Why we should buy more from developing countries and other tips on pro-poor shopping

March 2, 2009
My long-suffering research team colleague Richard King has a paper out today that will hopefully ruffle a few feathers. It argues that how we shop, what we eat, and what we throw away are becoming frontline issues in the effort to tackle climate change. In the UK, we need to change how and what we consume, while helping people living

How is Climate Change affecting South Africa?

February 27, 2009
Here’s my ‘summary of the summary’ of a report published today by Earthlife Africa and Oxfam International. ‘In climate terms, South Africa is already living on the edge. Much of it is arid or semi-arid and the whole country is subject to droughts and floods. Even small variations in rainfall or temperatures would exacerbate this already stressed environment. Most South African

Can NGO advocacy influence states? Social Protection in Georgia

February 25, 2009
Here’s an example from Georgia of how well designed advocacy gets results: in this case helping 34,000 poor families gain access to state benefits and winning the introduction of an appeals procedure for those who feel unfairly excluded. It’s not glamorous, but it made a real difference, so bear with me. Like other post-Soviet Eastern European governments, the Georgian government

They don’t half butcher your prose at The Economist

February 24, 2009
In a strictly personal capacity, I recently sent in a whimsical letter to The Economist in response to its piece on the changing names of London coined by journalists – ‘Reykjavik-on-Thames‘. What I sent: ‘Sir Given the combination of accelerating disappearance of the polar ice caps, and slow motion (glacial?) climate change negotiations, we could be looking at sea level rises

From Poverty to Power in South Africa

February 23, 2009
Just spent a week promoting the South African edition of From Poverty to Power, published by Jacana Media with a nice foreword from Francis Wilson, an authority on poverty and labour markets in SA who also chaired the launch event at the Book Lounge in Cape Town. Jacana put on a great programme of public events, university lectures and got

How are effective states going to emerge in Africa?

February 19, 2009
[Sorry to anyone who got a premature alert yesterday – hit the wrong button!] There’s nothing like a visit to Africa – in this case ten days of book promo and financial crisis impact interviews in South Africa and Zambia, to get you thinking about the role of the state. In Southern Africa, as on earlier launches in Uganda, Kenya

Another 100m in poverty; 700,000 dead children in Africa: the latest World Bank predictions on the crisis

February 18, 2009
Chilling new numbers from the World Bank on the human impact of the global economic crisis. New estimates for 2009 suggest that lower economic growth rates will trap 46 million more people on less than $1.25 a day than was expected prior to the crisis. An extra 53 million will stay trapped on less than $2 a day. This is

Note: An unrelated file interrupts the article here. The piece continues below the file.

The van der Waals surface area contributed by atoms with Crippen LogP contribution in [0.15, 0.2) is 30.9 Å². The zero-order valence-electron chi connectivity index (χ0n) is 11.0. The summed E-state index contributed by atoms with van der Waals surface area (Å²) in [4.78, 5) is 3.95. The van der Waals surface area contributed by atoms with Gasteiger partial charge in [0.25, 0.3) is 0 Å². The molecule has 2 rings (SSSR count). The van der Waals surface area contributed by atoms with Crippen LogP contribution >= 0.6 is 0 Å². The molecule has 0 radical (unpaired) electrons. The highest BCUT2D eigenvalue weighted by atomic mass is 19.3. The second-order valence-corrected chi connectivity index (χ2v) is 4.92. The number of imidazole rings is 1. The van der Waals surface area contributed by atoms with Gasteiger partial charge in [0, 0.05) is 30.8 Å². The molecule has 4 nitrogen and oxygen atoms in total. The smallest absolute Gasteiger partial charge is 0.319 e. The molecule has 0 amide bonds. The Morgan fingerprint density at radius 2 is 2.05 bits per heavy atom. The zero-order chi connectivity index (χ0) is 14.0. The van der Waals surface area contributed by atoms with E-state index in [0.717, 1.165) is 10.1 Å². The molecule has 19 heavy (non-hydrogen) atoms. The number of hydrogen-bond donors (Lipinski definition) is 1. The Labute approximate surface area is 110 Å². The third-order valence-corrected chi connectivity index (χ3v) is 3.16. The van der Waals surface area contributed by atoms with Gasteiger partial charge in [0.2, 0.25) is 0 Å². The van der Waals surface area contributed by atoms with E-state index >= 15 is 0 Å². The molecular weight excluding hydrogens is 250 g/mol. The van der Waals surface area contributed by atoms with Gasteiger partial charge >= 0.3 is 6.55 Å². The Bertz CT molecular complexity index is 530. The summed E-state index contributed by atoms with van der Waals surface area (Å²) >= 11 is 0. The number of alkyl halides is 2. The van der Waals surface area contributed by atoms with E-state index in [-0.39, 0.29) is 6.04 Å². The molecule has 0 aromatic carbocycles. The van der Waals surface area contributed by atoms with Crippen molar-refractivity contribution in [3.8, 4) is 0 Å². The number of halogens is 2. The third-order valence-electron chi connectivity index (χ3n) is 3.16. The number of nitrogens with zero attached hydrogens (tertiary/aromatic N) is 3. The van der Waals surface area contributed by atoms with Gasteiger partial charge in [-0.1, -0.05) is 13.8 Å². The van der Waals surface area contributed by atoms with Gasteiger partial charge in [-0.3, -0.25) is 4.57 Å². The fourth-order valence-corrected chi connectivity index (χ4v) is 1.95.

Can 17th Century Britain help us design better social protection?

February 17, 2009
I recently listened enthralled to Simon Szreter of Cambridge University at an ODI conference on growth and equity (more on that later). Simon set out some of the history of social protection in the UK and its possible implications for today’s developing countries. For the two centuries before the industrial revolution, the UK had a universal system of decentralized social protection

Who reads this blog? Analysis of the first hundred posts

February 16, 2009
Google Analytics is a wonderful thing – it means I can see how many people read this blog, and which country and even city they come from (don’t worry, I can’t get your emails). So what does a trawl of the results for the first hundred posts reveal? Overall the site received over 25,000 visits from about 16,000 people (i.e.

Peasant activists v King Arthur; future geopolitics; nuclear self-love and an environmental good news story: links I liked

February 13, 2009
Monty Python and Development part 2: peasant activists debate good governance with King Arthur (thanks to Richard Cunliffe for that one) Katharina Pintor sets out some alternative geopolitical orders emerging from the crisis Extreme self promotion from AQ Khan, the father of Pakistan’s nuclear bomb, c/o global Dashboard Ngaire Woods and co at Oxford’s Global Economic Governance project  and an

Medical myth-busting: Why public beats private on health care provision

February 12, 2009
Today Oxfam publishes Blind Optimism: Challenging the myths about private health care in poor countries, written by my colleague Anna Marriott. She summed up the arguments in this op-ed on the Guardian’s Comment is Free website, and was in Washington this week driving the message home to the World Bank, whose default position of ‘private good, public bad’ has so far proved remarkably

How Open is Your Government? Find out here

February 11, 2009
The latest ‘Open Budget Index‘ (2008), produced by the Open Budget Initiative, ranks governments according to the information they make available to the public throughout the budget process. The main findings are: Only five countries of the 85 surveyed—France, New Zealand, South Africa, the United Kingdom, and the United States—make extensive information publicly available as required by generally accepted good public financial